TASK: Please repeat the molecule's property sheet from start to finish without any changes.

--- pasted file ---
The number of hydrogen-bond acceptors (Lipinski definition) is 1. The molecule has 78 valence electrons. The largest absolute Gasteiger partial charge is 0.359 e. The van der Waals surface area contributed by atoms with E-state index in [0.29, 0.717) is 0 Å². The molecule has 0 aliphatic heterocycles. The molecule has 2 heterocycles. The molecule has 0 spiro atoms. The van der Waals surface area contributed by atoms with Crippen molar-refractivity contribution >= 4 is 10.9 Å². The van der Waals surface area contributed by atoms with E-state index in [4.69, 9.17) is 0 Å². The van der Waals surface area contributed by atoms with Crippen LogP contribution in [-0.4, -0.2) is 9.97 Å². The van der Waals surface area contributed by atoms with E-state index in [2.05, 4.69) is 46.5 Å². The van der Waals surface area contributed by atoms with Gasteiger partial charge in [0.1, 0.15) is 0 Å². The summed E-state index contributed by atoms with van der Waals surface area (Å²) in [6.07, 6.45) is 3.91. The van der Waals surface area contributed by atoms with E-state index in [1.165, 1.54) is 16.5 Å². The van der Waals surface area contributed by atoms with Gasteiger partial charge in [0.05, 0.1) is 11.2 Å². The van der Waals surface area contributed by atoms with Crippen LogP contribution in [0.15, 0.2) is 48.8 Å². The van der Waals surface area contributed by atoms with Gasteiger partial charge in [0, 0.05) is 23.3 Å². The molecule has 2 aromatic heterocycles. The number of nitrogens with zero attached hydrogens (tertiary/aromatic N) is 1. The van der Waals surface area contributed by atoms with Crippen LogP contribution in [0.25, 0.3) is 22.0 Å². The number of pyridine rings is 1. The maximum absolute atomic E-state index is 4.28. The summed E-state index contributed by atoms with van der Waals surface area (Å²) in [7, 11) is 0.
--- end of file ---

The number of hydrogen-bond acceptors (Lipinski definition) is 1. The molecule has 78 valence electrons. The largest absolute Gasteiger partial charge is 0.359 e. The van der Waals surface area contributed by atoms with E-state index in [0.29, 0.717) is 0 Å². The molecule has 0 aliphatic heterocycles. The molecule has 2 heterocycles. The molecule has 0 spiro atoms. The van der Waals surface area contributed by atoms with Crippen molar-refractivity contribution >= 4 is 10.9 Å². The van der Waals surface area contributed by atoms with E-state index in [4.69, 9.17) is 0 Å². The van der Waals surface area contributed by atoms with Crippen LogP contribution in [-0.4, -0.2) is 9.97 Å². The van der Waals surface area contributed by atoms with E-state index in [2.05, 4.69) is 46.5 Å². The van der Waals surface area contributed by atoms with Gasteiger partial charge in [0.1, 0.15) is 0 Å². The summed E-state index contributed by atoms with van der Waals surface area (Å²) in [6.07, 6.45) is 3.91. The van der Waals surface area contributed by atoms with E-state index in [1.165, 1.54) is 16.5 Å². The van der Waals surface area contributed by atoms with Gasteiger partial charge in [0.05, 0.1) is 11.2 Å². The van der Waals surface area contributed by atoms with Crippen LogP contribution in [0.15, 0.2) is 48.8 Å². The van der Waals surface area contributed by atoms with Gasteiger partial charge in [0, 0.05) is 23.3 Å². The molecule has 2 aromatic heterocycles. The number of nitrogens with zero attached hydrogens (tertiary/aromatic N) is 1. The van der Waals surface area contributed by atoms with Crippen LogP contribution in [0.25, 0.3) is 22.0 Å². The number of pyridine rings is 1. The maximum absolute atomic E-state index is 4.28. The summed E-state index contributed by atoms with van der Waals surface area (Å²) in [7, 11) is 0.